The UK’s pub industry will be lost within days without “immediate and decisive” Government action, its leaders have warned.
The British Beer and Pub Association has written to Prime Minister Boris Johnson calling on his Government to take urgent action to prevent mass job losses and permanent pub closures.
The letter, seen by PA and dated Monday, follows the Government issuing new advice for people to avoid pubs, clubs and theatres in a bid to halt the spread of coronavirus.
“Thousands of pubs and hundreds of thousands of jobs will be lost in the very short term unless a proactive package creating cash and liquidity is provided immediately to the industry.
“Forced pub closures without a meaningful support package will have a catastrophic financial and social impact.”
The letter calls for Government to cancel all business rates payments for six months as well as all tax payments including PAYE, VAT and corporation tax for pubs and hospitality businesses.
It also calls for the cancellation of beer duty payments for six months, and the postponement of the planned national minimum and living wage increases due in April.
Ms McClarkin added: “I cannot emphasise strongly enough how critical it is that action is taken now.
“Failure to do so will destroy the industry.”
At a press conference in Downing Street on Monday afternoon, Mr Johnson advised that people should start working from home “where they possibly can”.
“You should avoid pubs, clubs, theatres and other such social venues,” he added.
Asked whether pubs, restaurants and theatres were being ordered to close, the Prime Minister said: “What we are doing is giving very strong advice that public venues such as theatres should no longer be visited.
“The proprietors of those venues are taking the logical steps that you would imagine, you are seeing the change happen already.
“As for enforcement, we have the powers if necessary but I don’t believe it will be necessary to use those powers.”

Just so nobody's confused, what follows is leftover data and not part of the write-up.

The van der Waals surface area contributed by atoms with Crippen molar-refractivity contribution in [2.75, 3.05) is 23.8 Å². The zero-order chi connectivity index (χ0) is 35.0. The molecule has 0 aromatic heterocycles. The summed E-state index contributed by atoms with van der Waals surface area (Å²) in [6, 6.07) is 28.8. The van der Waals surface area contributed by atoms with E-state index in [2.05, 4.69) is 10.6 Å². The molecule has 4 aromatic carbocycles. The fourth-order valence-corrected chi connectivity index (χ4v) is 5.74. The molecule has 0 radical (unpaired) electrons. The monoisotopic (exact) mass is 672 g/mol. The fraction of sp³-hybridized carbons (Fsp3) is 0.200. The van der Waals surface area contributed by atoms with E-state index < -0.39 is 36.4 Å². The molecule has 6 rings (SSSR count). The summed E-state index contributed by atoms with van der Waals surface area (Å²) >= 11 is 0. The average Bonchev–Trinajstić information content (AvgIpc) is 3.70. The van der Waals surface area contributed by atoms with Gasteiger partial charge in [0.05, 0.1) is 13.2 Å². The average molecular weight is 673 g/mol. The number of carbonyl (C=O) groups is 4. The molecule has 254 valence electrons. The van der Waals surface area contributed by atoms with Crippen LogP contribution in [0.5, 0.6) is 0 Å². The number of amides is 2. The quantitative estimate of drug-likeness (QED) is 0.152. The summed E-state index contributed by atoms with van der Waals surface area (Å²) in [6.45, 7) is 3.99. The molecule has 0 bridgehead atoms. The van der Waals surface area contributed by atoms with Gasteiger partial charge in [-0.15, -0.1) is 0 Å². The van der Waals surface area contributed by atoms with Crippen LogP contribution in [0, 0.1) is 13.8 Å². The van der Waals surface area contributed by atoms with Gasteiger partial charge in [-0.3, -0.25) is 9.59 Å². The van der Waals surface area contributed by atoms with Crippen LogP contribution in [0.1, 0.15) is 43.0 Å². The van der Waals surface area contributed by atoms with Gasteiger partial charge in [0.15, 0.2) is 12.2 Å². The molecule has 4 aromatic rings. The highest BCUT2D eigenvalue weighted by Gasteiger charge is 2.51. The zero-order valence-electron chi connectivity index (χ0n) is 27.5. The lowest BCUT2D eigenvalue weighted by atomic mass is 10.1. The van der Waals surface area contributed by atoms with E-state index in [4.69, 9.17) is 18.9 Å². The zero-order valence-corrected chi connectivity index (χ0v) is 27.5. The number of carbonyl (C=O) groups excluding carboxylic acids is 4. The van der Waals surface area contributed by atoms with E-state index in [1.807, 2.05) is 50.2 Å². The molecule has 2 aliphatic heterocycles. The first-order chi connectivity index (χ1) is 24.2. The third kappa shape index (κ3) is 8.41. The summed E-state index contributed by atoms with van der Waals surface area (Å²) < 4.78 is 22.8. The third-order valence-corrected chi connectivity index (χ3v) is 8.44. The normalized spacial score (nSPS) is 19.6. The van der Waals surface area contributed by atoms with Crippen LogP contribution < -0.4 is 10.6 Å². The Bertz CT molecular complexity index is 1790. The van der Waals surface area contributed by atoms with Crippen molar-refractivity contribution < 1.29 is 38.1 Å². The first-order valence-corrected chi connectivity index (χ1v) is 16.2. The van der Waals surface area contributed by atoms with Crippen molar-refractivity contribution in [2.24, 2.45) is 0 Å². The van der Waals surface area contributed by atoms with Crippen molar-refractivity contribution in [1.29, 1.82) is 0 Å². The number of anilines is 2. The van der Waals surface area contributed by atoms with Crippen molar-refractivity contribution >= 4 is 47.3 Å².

He added: “We are going to make sure that we do everything we can to give them the liquidity that they need.”
But pub, restaurant and theatre industry leaders said they were concerned that because the Government had not ordered them to close businesses will not be entitled to insurance payouts.
“As the social distancing measures announced this afternoon are only advisory, rather than an outright ban, we are deeply concerned that creative organisations and cultural spaces will find they are unable to claim compensation for the huge losses they will experience as a result of Covid-19.”
UKHospitality chief executive Kate Nicholls said the new advice left the industry in “limbo with no recourse to insurance”.
She added: “This is catastrophic for businesses and jobs.
“The Government has effectively shut the hospitality industry without any support, and this announcement will lead to thousands of businesses closing their doors for good, and hundreds of thousands of job losses.”
Shadow culture secretary Tracy Brabin said on Twitter that the Prime Minister needed to “urgently clarify” whether theatres, music venues and other venues will be entitled to claim insurance.
She added: “PM must urgently clarify theatres, music venues and other cultural institutions affected by his statement can claim insurance.”
Danny Kwiatkowski, owner of The Rose in Bermondsey, south-east London, told the PA news agency he thought closing was “probably the most prudent thing to do”, but added: “What I’m astounded at is the total lack of support for our employees.
“Instead of spouting off nonsense and waffle, the Prime Minister should have had a clear plan akin to what Norway, Sweden and Denmark are implementing, not just for hospitality workers but everyone who’ll be affected.
“I would hope the pressure he’ll feel upon him from our industry – in light of his irresponsible rhetoric – will be great enough to warrant a clearer message in his daily address tomorrow, as to retain this stance is tremendously irresponsible and it genuinely feels like it’s all about money.”
Speaking in the House of Commons on Monday evening, Health Secretary Matt Hancock told MPs he appreciated the latest advice had consequences.
When asked if the Government could give advice on whether pubs and restaurants should close or not so that they could claim on insurance, Mr Hancock said: “We’re advising against all unnecessary social contact. I appreciate that this has consequences and I regret having to take these measures, I really do, but we are having to fight this virus.
“I appreciate that this has consequences and I regret having to take these measures, I really do, but we are having to fight this virus.”
An Association of British Insurers (ABI) spokesperson said: “We are working with members to assess the situation, and that firms should, in this fast moving situation, talk to their insurer or insurance adviser”.